“Polar bears continue to be described as ‘canaries in the coal mine’ for the effects of human-caused climate change, but the evidence shows they are far from being a highly-sensitive indicator species.” Susan Crockford, 24 February 2021
You’ll find the evidence I allude to above – backed up by references to the peer-reviewed literature – in my many publications (Crockford 2015; 2017; 2019, 2020, 2021). My open-access research paper from 2017 has been downloaded more than 6,000 times and despite this being an online forum for legitimate scientific critique, none has been offered. My comprehensive polar bear science book released just two years ago (see below) has a 4.7/5.0 star rating on Amazon, with 132 reviews so far.
For recent blog post examples of the evidence that polar bears are thriving despite profound summer sea ice loss, see this discussion about the many contradictions that exist for claims that sea ice declines have caused harm to polar bear health and survival and this review of the evidence that less summer sea ice has meant more food for polar bears.
For those who haven’t seen it, I’ve copied below the preface from The Polar Bear Catastrophe That Never Happened. This book is an antidote to the emotional blackmail coming at the public from all sides by journalists, polar bear specialists, and elite influencers like David Attenborough.
Posted in Book promotion, Conservation Status, Population, Sea ice habitat, Summary
Tagged activist scientists, computer models, facts, lonliest polar bear, polar bear, science, sea ice, status
Here’s an excerpt of my article “Polar bears miss the message on global warming,” just out in the Fall 2014 issue of RANGE Magazine.
Posted in Advocacy, Conservation Status, Summary
Tagged activist organizations, activist scientists, arctic sea ice, Center for Biological Diversity, Ian Stirling, magazine article, polar bears, Polar Bears International, population status, World Wildlife Fund, WWF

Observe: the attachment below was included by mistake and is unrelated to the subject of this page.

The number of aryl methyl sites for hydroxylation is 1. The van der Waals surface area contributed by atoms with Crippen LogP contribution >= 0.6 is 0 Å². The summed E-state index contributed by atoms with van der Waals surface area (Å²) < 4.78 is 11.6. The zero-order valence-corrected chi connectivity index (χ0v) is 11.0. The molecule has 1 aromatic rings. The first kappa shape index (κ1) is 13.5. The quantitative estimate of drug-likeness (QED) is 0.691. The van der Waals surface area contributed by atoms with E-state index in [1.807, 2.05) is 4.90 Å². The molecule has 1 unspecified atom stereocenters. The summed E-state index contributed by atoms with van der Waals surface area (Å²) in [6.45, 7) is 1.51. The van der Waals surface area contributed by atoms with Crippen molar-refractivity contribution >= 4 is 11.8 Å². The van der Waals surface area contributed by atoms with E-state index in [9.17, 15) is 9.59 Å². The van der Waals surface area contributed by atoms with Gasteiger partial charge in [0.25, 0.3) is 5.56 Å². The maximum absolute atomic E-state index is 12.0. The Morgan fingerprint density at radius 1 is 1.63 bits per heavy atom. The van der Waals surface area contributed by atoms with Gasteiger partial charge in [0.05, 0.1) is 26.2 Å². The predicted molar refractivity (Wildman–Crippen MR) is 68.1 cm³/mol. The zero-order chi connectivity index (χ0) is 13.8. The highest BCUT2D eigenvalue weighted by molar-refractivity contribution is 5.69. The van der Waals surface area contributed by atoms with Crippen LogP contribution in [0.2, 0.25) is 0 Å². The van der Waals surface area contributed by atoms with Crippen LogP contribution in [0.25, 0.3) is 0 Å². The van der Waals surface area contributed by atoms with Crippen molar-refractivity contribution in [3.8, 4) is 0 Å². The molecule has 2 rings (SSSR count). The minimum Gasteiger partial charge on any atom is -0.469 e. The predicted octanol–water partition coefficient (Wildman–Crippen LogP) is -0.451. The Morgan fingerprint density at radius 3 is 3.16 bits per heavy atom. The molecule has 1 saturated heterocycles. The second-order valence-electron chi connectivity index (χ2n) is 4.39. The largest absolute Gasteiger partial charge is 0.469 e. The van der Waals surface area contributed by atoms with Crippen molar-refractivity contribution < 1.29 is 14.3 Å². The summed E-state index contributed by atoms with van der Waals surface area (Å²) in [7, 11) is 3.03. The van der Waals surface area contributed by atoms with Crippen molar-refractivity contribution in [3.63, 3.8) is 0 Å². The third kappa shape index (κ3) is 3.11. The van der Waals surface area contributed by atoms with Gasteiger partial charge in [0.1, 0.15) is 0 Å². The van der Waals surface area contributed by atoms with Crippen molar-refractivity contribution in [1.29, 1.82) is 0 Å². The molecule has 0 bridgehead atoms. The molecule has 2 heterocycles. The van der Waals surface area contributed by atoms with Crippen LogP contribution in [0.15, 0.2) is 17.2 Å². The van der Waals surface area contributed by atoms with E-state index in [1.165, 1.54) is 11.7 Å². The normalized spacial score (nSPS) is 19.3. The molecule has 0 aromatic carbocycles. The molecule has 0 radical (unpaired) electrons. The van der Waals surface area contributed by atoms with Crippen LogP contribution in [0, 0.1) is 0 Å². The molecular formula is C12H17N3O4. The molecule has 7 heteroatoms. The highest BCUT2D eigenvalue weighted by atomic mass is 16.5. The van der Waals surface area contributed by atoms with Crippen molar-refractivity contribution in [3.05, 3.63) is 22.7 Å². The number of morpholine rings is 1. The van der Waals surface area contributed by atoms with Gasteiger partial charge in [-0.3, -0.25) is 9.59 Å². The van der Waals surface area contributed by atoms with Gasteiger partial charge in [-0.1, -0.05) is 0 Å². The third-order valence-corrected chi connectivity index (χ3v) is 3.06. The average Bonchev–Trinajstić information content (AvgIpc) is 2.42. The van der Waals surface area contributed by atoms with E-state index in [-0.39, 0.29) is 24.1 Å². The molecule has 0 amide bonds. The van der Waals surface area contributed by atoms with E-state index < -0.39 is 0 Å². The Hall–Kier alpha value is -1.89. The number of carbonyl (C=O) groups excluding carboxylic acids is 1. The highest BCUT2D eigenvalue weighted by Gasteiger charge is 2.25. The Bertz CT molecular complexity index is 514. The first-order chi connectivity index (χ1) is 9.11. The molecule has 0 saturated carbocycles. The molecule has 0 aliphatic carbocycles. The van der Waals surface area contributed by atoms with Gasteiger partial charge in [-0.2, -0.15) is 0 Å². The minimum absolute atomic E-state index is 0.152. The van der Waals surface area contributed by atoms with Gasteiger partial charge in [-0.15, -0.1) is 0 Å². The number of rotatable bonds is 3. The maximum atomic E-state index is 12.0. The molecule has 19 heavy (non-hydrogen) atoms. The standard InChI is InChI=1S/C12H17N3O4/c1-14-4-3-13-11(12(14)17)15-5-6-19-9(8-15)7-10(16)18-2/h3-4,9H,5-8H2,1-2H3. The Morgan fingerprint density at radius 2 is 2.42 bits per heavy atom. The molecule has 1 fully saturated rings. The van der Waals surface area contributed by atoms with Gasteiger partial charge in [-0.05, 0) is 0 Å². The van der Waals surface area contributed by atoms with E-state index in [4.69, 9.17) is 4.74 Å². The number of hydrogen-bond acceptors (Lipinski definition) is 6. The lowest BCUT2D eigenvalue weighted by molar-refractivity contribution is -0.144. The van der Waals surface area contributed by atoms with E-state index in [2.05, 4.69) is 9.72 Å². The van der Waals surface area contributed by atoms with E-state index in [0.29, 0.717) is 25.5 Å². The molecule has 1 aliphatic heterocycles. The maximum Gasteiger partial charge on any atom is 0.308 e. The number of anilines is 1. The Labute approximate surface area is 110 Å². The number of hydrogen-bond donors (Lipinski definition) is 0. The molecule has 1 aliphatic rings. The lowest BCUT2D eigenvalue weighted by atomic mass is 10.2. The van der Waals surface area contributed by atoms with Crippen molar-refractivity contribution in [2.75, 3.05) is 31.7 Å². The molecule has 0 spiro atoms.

Steve Amstrup has left a comment below his January 20, 2014 “starving polar bears’ article at The Conversation, which I discussed in my last post.
I’ve copied his comment below and the response to his comment that I left this morning, which is copied below his. See the entire comment sequence here.
Posted in Advocacy, History, Life History, Sea ice habitat
Tagged activist scientists, advocacy, Amstrup, climate models, global warming, Polar Bears International, sea ice declines, sea ice extent, September sea ice, starving polar bears
In a previous post I noted:
In 2009, for the first time, the polar bear biologists that make up the IUCN’s Polar Bear Specialist Group (PBSG) invited four professional advocates – not one or two, but four – to their exclusive, once-every-four-years meeting of top polar bear biologists (called “delegates”) from the world’s Arctic nations (Canada, Russia, USA, Greenland/Denmark and Norway) – two from World Wildlife Fund (WWF) and two from Polar Bears International (PBI).
In that post, I mentioned that there was an “exclusive members-only meeting” scheduled for October 24-27, 2013.
Well, I just came across a notice on the PBSG website that tells us what went on at that meeting.
The Polar Specialist Group (PBSG) voted unanimously to embrace World Wildlife Fund activist Geoff York and Polar Bears International activist Steve Amstrup as delegates with full voting rights until 2016. This is a first: never before have employees of activist organizations been made full member-delegates of this formerly exclusive organization.
With this move, the PBSG are telling the world that they are an advocate association first and a scientific organization second.